Crisis Help Lines Have Been Inundated Following The Election

Lakhota

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If you need help, it’s out there.

Many people felt a deep need to reach out for mental health help following Tuesday night’s election results.

Crisis Text Line, a mental health service that allows people to chat with a counselor via messaging, experienced twice the average volume in the last 24 hours, according to the organization.

In an analysis of the messages Crisis Text Line received, data researchers at the organization found the words “election” and “scared” were the top two phrases being mentioned by texters. The most common association with the word “scared” in texts was the phrase “LGBTQ.”

The National Suicide Prevention Lifeline, a 24-hour hotline for people who are at risk for self harm, also saw a rise following the results. The number of calls between the hours of 1 a.m. and 2 a.m. Eastern Time increased by 140 percent, according to John Draper, the project director for the Lifeline.

XXXX --- Mod Edit -- Lakhota Not gonna fix your copyright theft problems for you anymore. We're just gonna close your threads and warn you..

Spend time with loved ones.
There’s power in human connection and social support. Research shows hanging out with close friends can beat stress.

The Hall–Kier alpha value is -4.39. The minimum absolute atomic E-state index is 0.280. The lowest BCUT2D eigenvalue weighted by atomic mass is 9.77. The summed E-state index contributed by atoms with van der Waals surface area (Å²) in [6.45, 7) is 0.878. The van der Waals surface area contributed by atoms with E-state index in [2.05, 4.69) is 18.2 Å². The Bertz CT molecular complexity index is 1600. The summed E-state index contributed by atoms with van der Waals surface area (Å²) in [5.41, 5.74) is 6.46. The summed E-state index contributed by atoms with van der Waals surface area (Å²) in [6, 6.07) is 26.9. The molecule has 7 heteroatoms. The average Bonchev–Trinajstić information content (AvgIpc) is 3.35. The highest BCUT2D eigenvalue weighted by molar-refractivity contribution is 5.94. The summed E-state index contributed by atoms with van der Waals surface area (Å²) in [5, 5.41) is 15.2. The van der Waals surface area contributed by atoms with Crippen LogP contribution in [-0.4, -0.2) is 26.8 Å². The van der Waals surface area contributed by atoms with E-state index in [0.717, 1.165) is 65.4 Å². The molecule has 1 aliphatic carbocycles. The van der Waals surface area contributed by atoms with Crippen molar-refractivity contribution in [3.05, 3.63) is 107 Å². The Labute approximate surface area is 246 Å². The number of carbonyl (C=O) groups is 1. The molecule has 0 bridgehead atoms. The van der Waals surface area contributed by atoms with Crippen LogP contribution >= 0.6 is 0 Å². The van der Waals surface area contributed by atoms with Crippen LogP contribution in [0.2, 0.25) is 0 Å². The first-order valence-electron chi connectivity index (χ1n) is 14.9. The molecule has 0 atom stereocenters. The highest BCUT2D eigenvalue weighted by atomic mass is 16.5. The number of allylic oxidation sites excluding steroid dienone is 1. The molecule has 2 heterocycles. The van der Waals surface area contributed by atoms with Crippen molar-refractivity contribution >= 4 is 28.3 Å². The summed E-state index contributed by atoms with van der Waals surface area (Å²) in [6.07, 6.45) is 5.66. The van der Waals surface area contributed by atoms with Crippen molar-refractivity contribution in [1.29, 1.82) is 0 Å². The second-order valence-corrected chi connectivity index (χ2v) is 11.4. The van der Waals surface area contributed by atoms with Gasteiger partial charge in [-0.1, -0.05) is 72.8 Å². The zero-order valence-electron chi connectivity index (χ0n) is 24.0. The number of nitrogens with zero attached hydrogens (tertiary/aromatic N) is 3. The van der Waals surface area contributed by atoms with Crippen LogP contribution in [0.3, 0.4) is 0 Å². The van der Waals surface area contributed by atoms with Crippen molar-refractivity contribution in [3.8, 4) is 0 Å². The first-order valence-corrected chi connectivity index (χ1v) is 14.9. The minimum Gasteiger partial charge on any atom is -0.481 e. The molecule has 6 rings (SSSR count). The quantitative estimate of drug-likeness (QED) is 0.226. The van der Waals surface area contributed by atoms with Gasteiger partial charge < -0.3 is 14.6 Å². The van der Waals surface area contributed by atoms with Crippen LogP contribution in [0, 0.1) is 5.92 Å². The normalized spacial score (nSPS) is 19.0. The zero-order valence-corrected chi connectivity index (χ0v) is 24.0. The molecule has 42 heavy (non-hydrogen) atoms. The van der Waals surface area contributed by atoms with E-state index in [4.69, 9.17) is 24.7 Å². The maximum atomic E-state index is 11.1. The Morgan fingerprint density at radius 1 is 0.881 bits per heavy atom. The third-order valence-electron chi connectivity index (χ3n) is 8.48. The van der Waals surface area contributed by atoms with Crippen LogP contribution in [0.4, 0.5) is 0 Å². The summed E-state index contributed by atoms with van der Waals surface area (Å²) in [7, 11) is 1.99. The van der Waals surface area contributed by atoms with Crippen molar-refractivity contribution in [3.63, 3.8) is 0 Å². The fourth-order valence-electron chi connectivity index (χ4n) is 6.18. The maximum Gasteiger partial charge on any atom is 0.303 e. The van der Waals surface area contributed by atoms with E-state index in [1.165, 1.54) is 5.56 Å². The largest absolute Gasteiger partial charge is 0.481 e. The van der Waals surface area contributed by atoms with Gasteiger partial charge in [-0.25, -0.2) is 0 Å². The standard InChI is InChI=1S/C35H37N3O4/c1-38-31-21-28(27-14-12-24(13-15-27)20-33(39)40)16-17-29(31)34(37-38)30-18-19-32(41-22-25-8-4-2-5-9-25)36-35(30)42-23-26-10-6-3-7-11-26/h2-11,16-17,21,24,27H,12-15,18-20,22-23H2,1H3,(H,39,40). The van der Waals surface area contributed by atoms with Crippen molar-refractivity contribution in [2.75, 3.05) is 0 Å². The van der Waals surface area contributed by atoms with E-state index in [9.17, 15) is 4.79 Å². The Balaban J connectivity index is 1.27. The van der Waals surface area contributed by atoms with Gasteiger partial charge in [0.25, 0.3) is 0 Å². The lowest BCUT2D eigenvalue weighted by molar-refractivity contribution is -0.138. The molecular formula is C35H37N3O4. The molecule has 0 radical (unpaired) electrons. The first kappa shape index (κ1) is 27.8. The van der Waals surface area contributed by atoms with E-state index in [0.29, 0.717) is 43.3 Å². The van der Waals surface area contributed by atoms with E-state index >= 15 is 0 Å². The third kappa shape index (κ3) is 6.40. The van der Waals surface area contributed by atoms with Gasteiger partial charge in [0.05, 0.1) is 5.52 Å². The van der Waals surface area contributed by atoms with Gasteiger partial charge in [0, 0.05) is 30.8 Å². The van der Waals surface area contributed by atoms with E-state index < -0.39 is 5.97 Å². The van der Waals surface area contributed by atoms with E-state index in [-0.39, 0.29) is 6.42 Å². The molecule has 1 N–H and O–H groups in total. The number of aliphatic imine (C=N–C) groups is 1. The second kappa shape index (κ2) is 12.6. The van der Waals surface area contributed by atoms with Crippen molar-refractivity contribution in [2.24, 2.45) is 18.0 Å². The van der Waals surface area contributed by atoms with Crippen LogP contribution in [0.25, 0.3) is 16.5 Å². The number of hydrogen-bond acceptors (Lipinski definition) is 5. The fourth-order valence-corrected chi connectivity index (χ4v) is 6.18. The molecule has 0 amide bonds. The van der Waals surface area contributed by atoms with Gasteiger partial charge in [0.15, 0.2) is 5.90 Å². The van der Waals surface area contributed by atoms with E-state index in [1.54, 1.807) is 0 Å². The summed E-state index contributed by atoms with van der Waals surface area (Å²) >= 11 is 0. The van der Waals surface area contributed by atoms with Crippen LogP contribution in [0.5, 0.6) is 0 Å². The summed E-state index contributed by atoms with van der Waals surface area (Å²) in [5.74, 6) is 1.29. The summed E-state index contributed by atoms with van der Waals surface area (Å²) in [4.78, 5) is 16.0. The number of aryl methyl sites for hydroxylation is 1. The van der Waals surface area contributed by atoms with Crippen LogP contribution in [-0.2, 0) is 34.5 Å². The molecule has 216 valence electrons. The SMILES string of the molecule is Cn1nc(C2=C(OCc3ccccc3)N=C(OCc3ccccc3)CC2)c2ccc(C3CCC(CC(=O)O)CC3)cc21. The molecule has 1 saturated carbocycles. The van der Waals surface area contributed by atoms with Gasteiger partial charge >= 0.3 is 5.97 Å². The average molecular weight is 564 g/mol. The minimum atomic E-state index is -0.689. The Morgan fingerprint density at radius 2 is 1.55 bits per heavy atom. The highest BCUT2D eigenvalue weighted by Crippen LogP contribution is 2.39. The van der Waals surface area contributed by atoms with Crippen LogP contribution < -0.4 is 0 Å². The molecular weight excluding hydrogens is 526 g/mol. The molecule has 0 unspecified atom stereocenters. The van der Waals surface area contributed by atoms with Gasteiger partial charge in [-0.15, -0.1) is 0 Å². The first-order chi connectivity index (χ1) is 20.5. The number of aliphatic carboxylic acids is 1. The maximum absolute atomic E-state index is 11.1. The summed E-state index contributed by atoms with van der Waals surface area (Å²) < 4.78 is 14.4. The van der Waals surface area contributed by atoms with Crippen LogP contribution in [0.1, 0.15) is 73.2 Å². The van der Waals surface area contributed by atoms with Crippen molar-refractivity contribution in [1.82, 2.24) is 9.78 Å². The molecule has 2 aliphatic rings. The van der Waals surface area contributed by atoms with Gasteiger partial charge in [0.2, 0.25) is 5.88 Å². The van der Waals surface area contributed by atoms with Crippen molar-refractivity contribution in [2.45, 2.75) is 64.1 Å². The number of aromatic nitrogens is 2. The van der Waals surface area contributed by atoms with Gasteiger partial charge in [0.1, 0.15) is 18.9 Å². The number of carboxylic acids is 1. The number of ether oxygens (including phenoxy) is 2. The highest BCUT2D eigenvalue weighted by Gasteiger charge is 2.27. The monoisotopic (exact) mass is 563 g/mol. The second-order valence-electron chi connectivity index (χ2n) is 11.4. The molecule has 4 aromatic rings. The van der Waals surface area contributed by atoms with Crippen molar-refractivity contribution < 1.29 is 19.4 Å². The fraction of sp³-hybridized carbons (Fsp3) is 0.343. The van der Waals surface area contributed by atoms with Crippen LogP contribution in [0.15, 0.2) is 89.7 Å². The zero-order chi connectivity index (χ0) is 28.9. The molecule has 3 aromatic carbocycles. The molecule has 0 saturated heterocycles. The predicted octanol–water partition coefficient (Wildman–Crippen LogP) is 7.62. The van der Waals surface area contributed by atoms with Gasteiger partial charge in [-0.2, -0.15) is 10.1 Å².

Keep up a routine.


Write down your emotions.


Allow yourself to feel sad...


...But seek help if it becomes overwhelming.


If you’re in crisis, you can text HELLO to 741-741 for free, 24-hour support from the Crisis Text Line.

If you or someone you know needs help, call 1-800-273-8255 for the National Suicide Prevention Lifeline. Outside of the U.S., please visit the International Association for Suicide Prevention for a database of resources.

Crisis Help Lines Have Been Inundated Following The Election

If you or anyone you know needs help - don't be afraid to ask. Help is available.
 
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Lakhota

Lakhota

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Stop Telling Me To Keep Fighting. Today Is About Rage.

Trump’s election means many more Americans than expected hate your gender, your religion, your culture. You.


Did you wake up with swollen eyes this morning? I did.

America is worse off today than it has been at any other point in my lifetime, because voters elected a pumpkin whose insides have been rotted by hate, bigotry and megalomania.

They want him to run this country.

It’s depressing to see how a corrupt circus of an electoral process helped elevate Trump, but institutions continually let us down. It’s most physically gutting to think about how little respect Trump voters ― actual people behind you in the grocery line or beside you on the subway ― have for women, immigrants, Muslims, black people, LGBTQ people, Jews, Sikhs, people with disabilities, or anyone who doesn’t believe white men should have total power once again.

If that doesn’t make your veins pop, your eyes well up, and your hands reach for something to set on fire, please check your pulse.

America is worse off today than it has been at any other point in my lifetime, because voters elected a pumpkin whose insides have been rotted by hate, bigotry and megalomania.

A Trump presidency ― still can’t actually believe I’m writing those words ― is the greatest political assault on human decency I’ve ever witnessed, and we should all feel terrified.

Yet today, many people will tell you to ignore your emotions. They’ll tell you to stay positive, to keep fighting the good fight, to you know, donate to Planned Parenthood or the ACLU. You should be productive! Don’t despair.